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  • Author or Editor: John L. Schroeder x
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Ian M. Giammanco
,
John L. Schroeder
, and
Mark D. Powell

Abstract

The characteristics of tropical cyclone vertical wind profiles and their associated wind speed peaks below 1.5 km were examined through the use of a large number of GPS dropwindsondes (GPS sondes) and radar-derived velocity–azimuth display (VAD) profiles. Composite wind profiles were generated to document the mean structure of tropical cyclone vertical wind profiles and their changes with storm-relative position. Composite profiles were observed to change as the radius decreased inward toward the radius of maximum winds. Profiles also varied between three azimuthal sectors. At landfall, wind profiles exhibited changes with radial distance and differences were observed between those within offshore and onshore flow regimes. The observations support a general reduction in boundary layer depth with decreasing radial distance. Wind profiles with peaks at low altitudes were typically confined to radii less than 60 km, near and radially inward from the radius of maximum winds. Wind speed maxima, when scaled by a layer mean wind, decreased in magnitude as the radius decreased. At landfall, composite profiles showed a distinct low-level wind speed maximum in the eyewall region with significant differences between the onshore and offshore flow regimes.

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Richard J. Krupar III
,
John L. Schroeder
,
Douglas A. Smith
,
Song-Lak Kang
, and
Sylvie Lorsolo

Abstract

A set of velocity–azimuth display (VAD) wind speed profiles derived from coastal Weather Surveillance Radar-1988 Doppler (WSR-88D) systems was paired with Automated Surface Observing System (ASOS) 10-m standardized mean and nonstandardized gust wind speeds measured within 10 km of nearby WSR-88Ds. The goal was to formulate an appropriate methodology and empirical relationships to estimate overland near-surface wind conditions in landfalling tropical cyclones (TCs) using VAD tropical cyclone boundary layer (TCBL) lower-tropospheric wind measurements. A total of 17 TCs and seven ASOS/WSR-88D sites were used to construct a unique comparative dataset. Four estimation methods including the log and power laws, mean and gust wind speed ratio (WSR) methods, and curve fitting with linear regression and polynomial fits were evaluated. Results from the evaluation show that WSR-88D site-specific linear regression equations using a VAD 0–200-m layer average wind speed and nonzero intercepts provided the most accurate predictions of the ASOS 10-m standardized mean wind speed. Results also show that a non-site-specific linear regression model using a VAD 0–500-m mean boundary layer (MBL) wind speed and nonzero intercept is 1.07% more accurate than using a single-gust WSR to predict ASOS 10-m nonstandardized gust wind speeds. Only 2.15% of the ASOS 10-m nonstandardized maximum 3-s gust wind speeds were found to exceed the VAD 0–500-m MBL wind speed, indicating that the VAD 0–500-m MBL wind speed represents a viable source of momentum available for transport to the surface in the form of a gust.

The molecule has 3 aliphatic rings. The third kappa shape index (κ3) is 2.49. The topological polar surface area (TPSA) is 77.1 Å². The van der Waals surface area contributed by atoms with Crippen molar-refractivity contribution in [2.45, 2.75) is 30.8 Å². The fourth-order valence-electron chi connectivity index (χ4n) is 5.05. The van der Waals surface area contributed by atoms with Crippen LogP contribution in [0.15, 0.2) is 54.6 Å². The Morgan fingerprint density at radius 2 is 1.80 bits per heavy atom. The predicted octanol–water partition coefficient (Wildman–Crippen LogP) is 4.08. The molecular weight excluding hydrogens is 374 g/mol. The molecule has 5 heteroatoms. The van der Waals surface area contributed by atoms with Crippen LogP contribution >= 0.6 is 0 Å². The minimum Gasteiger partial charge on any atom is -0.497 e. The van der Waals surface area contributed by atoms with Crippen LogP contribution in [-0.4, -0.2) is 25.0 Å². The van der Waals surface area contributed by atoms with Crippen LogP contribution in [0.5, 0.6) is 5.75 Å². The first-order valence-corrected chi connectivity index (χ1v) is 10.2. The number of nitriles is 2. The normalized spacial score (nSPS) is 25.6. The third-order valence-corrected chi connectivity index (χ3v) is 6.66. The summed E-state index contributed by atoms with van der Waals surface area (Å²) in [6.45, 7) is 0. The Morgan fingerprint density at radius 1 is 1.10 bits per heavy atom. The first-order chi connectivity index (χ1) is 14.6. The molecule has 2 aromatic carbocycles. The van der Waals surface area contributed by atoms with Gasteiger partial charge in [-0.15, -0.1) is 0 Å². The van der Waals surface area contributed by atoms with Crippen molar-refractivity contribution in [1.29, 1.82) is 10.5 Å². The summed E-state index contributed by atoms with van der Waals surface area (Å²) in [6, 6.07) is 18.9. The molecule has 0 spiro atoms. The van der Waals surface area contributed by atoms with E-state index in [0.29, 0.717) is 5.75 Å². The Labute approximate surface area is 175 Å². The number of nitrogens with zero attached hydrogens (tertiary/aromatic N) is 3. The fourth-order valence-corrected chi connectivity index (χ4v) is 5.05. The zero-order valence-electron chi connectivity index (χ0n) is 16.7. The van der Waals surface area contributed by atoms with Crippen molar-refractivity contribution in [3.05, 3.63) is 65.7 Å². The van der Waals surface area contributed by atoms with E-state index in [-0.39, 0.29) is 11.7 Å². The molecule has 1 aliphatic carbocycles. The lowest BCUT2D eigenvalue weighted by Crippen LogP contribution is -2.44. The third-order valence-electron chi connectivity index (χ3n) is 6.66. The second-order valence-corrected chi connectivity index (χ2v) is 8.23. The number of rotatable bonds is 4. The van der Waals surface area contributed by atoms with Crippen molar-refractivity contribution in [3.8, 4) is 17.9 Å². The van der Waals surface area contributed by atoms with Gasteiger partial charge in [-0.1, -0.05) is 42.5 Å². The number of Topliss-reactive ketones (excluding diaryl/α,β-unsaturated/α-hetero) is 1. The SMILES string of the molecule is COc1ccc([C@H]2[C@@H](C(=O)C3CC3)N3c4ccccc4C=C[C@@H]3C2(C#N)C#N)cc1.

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Brian D. Hirth
,
John L. Schroeder
,
Christopher C. Weiss
,
Douglas A. Smith
, and
Michael I. Biggerstaff

Abstract

The structure of the coastal internal boundary layer (IBL) during a landfalling hurricane has important ramifications on operational forecasting, structural design, and poststorm damage assessment. Despite these important issues, the mean IBL structure at the coastline during landfall is poorly understood. Knowledge of the vertical kinematic structure within tropical cyclones over water has improved greatly through aircraft reconnaissance missions and the advent of GPS dropsondes and stepped frequency microwave radiometers. Unfortunately, reconnaissance and research aircraft are limited to overwater missions, resulting in a poor understanding of vertical kinematic structure near the coastal interface, where changes in IBL structure are expected due to changes in surface roughness. Composite single- and dual-Doppler radar observations collected by the Shared Mobile Atmospheric Research and Teaching Radars during the landfall of Hurricane Frances (2004) are presented. Data analyses from the Cape Canaveral, Florida, region reveal a pronounced IBL throughout the data collection period. As a result, significant variability in the analyzed wind speed and direction are found across and near the coastal interface. IBL height is found to be suppressed when compared to an accepted empirical growth model, while multiple abrupt roughness transitions associated with the Cape Canaveral region contribute to a complex mean IBL structure.

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